Although their union was first hailed as a rousing success, Aldridge’s time with San Antonio has been fraught with ups and downs. He struggled to transition into a secondary role behind Kawhi Leonard after being the featured player for several seasons in Portland, and came up woefully short for the Spurs in the playoffs.

Reports soon surfaced that both sides were unhappy, but a revealing conversation between Aldridge and Spurs head coach Gregg Popovich seemed to have repaired the relationship. That meeting evidently led to this new contract that will see Aldridge remain in San Antonio until 2021.

The 32-year-old averaged 17.3 points and 7.3 rebounds last season while shooting 47.7 percent from the field. San Antonio was 4.6 points per 100 possessions better with him off the floor, with the bulk of that difference tracing back to Aldridge’s defensive deficiencies.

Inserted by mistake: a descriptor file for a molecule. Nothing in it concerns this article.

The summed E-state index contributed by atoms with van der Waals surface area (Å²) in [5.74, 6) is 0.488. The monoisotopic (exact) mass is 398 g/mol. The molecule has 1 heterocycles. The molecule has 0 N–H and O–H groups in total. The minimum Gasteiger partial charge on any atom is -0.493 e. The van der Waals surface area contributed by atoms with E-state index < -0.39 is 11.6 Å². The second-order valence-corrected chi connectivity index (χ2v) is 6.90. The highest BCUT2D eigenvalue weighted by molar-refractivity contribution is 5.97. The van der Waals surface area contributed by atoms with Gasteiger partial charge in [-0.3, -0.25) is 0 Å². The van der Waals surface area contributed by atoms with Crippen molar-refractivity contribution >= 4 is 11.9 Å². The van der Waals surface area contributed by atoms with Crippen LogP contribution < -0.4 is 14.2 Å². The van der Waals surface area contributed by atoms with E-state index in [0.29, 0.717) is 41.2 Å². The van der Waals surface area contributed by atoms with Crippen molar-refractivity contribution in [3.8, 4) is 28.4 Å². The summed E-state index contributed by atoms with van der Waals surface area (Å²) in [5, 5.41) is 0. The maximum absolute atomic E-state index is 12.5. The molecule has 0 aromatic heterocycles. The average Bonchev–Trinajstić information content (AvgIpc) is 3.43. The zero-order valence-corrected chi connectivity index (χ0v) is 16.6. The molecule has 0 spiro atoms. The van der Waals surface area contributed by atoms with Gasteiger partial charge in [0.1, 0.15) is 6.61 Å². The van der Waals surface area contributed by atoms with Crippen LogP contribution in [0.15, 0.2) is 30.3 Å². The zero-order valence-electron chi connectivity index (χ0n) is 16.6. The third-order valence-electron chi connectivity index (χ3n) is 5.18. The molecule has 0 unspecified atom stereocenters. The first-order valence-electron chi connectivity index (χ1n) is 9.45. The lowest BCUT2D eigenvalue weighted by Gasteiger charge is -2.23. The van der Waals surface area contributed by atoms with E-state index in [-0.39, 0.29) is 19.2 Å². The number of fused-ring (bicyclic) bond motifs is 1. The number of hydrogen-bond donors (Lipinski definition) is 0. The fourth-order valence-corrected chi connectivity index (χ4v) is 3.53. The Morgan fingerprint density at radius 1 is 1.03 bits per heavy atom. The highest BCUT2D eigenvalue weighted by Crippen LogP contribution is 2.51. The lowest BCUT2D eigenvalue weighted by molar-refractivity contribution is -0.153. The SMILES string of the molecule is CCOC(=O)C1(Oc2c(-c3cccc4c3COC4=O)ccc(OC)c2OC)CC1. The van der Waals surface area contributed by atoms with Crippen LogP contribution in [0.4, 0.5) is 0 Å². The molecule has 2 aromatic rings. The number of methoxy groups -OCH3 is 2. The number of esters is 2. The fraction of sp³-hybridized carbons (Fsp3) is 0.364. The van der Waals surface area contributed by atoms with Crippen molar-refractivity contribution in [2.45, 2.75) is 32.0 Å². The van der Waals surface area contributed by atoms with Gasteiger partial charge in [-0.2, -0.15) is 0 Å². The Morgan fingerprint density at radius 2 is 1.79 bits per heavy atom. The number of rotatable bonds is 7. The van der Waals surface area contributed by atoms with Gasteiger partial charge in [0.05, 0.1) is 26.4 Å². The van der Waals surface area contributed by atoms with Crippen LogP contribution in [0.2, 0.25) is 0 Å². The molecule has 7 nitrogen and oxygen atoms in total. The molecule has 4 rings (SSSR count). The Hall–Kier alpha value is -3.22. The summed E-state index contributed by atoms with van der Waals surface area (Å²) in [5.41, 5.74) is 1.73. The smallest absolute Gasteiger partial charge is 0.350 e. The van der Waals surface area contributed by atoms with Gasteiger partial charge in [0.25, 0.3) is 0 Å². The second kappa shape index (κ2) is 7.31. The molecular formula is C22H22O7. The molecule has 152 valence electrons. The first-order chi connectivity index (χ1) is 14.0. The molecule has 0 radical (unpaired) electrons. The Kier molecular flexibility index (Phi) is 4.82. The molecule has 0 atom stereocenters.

San Antonio Spurs head coach Gregg Popovich hasn’t minced words in the past over his opinion of president Donald Trump, and won’t be starting now.

Pertaining to an ambush in Niger on Oct. 4 which killed four U.S. soldiers, Trump said the following as to why he hadn’t issued a public statement on the matter, as transcribed by The Nation’s Dave Zirin: “President (Barack) Obama and other presidents, most of them didn’t make calls, a lot of them didn’t make calls. I like to call when it’s appropriate, when I think I’m able to do it.”

Popovich – a military man who served five years in the United States Air Force – reached out to Zirin so he could vent his frustrations over Trump’s comments, insisting that whatever he said be on the record: